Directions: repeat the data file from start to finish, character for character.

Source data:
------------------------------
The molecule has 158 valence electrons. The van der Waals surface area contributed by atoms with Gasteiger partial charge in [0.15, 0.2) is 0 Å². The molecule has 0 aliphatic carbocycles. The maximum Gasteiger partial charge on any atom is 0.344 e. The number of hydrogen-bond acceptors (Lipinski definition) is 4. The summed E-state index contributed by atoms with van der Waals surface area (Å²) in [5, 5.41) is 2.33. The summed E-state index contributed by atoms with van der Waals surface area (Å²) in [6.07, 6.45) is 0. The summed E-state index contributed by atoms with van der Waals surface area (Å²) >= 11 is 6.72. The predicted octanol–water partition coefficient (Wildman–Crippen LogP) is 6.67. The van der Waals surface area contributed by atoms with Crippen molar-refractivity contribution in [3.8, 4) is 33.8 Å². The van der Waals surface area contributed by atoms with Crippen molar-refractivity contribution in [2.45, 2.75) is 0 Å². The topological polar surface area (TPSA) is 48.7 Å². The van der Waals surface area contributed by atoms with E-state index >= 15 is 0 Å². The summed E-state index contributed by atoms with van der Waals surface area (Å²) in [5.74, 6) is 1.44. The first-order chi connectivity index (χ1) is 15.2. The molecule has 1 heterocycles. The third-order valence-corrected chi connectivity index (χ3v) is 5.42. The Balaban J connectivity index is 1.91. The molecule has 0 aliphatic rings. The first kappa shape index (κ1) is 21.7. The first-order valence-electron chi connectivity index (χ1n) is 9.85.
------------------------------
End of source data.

The molecule has 158 valence electrons. The van der Waals surface area contributed by atoms with Gasteiger partial charge in [0.15, 0.2) is 0 Å². The molecule has 0 aliphatic carbocycles. The maximum Gasteiger partial charge on any atom is 0.344 e. The number of hydrogen-bond acceptors (Lipinski definition) is 4. The summed E-state index contributed by atoms with van der Waals surface area (Å²) in [5, 5.41) is 2.33. The summed E-state index contributed by atoms with van der Waals surface area (Å²) in [6.07, 6.45) is 0. The summed E-state index contributed by atoms with van der Waals surface area (Å²) >= 11 is 6.72. The predicted octanol–water partition coefficient (Wildman–Crippen LogP) is 6.67. The van der Waals surface area contributed by atoms with Crippen molar-refractivity contribution in [3.8, 4) is 33.8 Å². The van der Waals surface area contributed by atoms with Crippen molar-refractivity contribution in [2.45, 2.75) is 0 Å². The topological polar surface area (TPSA) is 48.7 Å². The van der Waals surface area contributed by atoms with E-state index >= 15 is 0 Å². The summed E-state index contributed by atoms with van der Waals surface area (Å²) in [5.74, 6) is 1.44. The first-order chi connectivity index (χ1) is 15.2. The molecule has 1 heterocycles. The third-order valence-corrected chi connectivity index (χ3v) is 5.42. The Balaban J connectivity index is 1.91. The molecule has 0 aliphatic rings. The first kappa shape index (κ1) is 21.7. The first-order valence-electron chi connectivity index (χ1n) is 9.85.